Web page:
Jenna Dulewich & Tanya Foubert
Two Stoney Nakoda men originally charged with first-degree murder in the 2017 killing of Lorenzo “Billy” Bearspaw have been sentenced to nine years in prison each after they pleaded guilty to manslaughter on Tuesday (June 10).
Crown prosecutor Doug Simpson said John Stephens, 31, and Deangelo Powderface, 24, entered the pleas to a lower offence of manslaughter, which was accepted by the courts.
Ralph Stephens, 27, was also charged with the killing, but was fatally shot by an Emergency Response Team officer when RCMP were in the process of serving warrants against the three men the day after Bearspaw's body was discovered.
In an agreed statement of the facts, Stephens and Powderface said they were highly intoxicated with alcohol and drugs at the time of the attack and have very little recollection, Simpson explained.
Simpson and defence lawyers Balfour Der and Eleanor Funk presented the agreed statement of the facts to Justice Glen Poelman in a Calgary courtroom this week.
"There was blunt force trauma and multiple stab wounds, either could have contributed to his death, according to the medical examiner, [they] are not specific on which one was the cause but both could have caused the death," Simpson said.
According to his obituary, Bearpaw was survived by several brothers and sisters and also left behind two sons. A tree was planted in Fish Creek Provincial Park, as a living memorial by the McInnis and Holloway Funeral Homes from Cochrane.
Bearspaw was last seen on Jan. 1, 2017 getting into a vehicle with other males following a New Year's Eve party. Two days later, the 27-year-old was reported missing and Special Tactical Operations and Police Dog Services discovered Bearspaw's body three days later on Jan. 6, 2017. The vehicle Bearspaw was last seen in was also later located abandoned in a ditch.
Following the discovery of the body, warrants were issued for three Stoney Nakoda men, the Stephens brothers and Powderface, and RCMP, Major Crimes and the RCMP Emergency Response Team (ERT) went to a residence in Morley to execute the warrants.
On Jan. 7, 2017, the victim’s father met the officers at the doorway, and John Stephens was located on the first floor and arrested without incident.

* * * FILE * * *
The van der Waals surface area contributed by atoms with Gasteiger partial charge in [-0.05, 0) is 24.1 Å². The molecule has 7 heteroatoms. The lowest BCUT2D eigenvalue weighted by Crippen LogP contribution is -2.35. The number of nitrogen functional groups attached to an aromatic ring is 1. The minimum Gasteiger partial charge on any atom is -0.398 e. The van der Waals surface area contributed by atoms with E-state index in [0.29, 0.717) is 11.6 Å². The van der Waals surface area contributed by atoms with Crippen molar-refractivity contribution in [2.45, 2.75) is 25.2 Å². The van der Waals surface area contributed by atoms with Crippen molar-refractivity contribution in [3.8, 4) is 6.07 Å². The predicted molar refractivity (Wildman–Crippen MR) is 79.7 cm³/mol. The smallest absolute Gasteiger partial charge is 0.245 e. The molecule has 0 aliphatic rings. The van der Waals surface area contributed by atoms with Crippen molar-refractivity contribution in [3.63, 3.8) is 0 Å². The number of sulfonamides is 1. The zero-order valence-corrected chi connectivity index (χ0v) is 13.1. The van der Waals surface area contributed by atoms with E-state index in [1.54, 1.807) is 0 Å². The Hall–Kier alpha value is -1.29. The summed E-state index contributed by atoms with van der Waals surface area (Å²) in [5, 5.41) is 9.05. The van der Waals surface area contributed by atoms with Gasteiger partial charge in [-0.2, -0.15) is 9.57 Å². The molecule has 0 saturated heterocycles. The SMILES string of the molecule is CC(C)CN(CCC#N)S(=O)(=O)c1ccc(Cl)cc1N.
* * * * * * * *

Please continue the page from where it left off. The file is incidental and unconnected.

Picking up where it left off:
Police deemed the execution of the warrants to be high risk, as they had information the Ralph Stephens was in possession of a firearm, while also under a court-ordered prohibition from being in possession of a weapon.
When officers attempted to enter the basement, they were fired upon.
"A number of officers went down to clear the basement, announcing that they were police and that they had a warrant,” stated the Alberta Serious Incident Response Team (ASIRT) report into the incident, released last week.
“As they moved along an interior wall towards a doorway in the basement, a man, later confirmed to have been the 27-year-old [Stephens], yelled at the officers to get out and leave him alone.
“A single shot was then fired from the opposite side of the wall, penetrating through drywall and narrowly missing the officers. The officers called out ‘shots fired,’ returned to the main floor and, after throwing a tear gas canister into the basement, evacuated the residence.”
An officer took up a position on the west side of the residence in the treeline, approximately 12 metres away from the house. Another gunshot was heard, according to investigators, and a woman climbed out of one of the basement windows.
“As the officer yelled commands for her to walk towards him, the 27-year-old man emerged from the same basement window with a shotgun in his hands, carried at waist level and pointing in the direction of the officer and the young woman,” stated the report. “The officer fired a single shot from his rifle, striking the 27-year-old man in the torso, causing him to collapse to the ground.”
The man was taken in a police vehicle to a nearby ambulance and transported to hospital in Calgary, but he had suffered significant injuries and died. The gunshot wound to his abdomen caused injury to his internal organs and spinal cord. The 12-gauge tactical shotgun he was carrying was recovered loaded with three unfired shells and the pump action in the firing position, according to investigators.
Powderface turned himself in later that evening.
“These events are tragic for the families, first responders and the Morley Community,” said Chief Superintendent Tony Hamori, officer in charge of Southern Alberta District RCMP, immediately after the incident. “On behalf of the RCMP, I want to extend sincere condolences to the families of Lorenzo Bearspaw and Ralph Stephens. I also urge calm in the community while the investigations take place.”
Following a two-year investigation by ASIRT, the RCMP Emergency Response Team officer was cleared of criminal wrongdoing in the shooting death of Ralph Stephens earlier this week.
The team independently investigates incidents involving Alberta police that result in serious injury or death, interviewed police and civilian witnesses to the shooting, as well as photographs, radio communications and all available video.
On June 6, executive director Susan Hughson said there were no reasonable grounds, nor reasonable suspicion, to believe the officer committed a criminal offence.
“The officer was lawfully placed and acting in the lawful execution of his duty. In the circumstances, the force used was both reasonable and authorized under the Criminal Code,” stated the press release. “There being no grounds to believe that an offence was committed by a police officer, no charges will be laid.”
Stephens and Powderface have credited for the prison time already served and have approximately 65 to 66 months left in their sentences.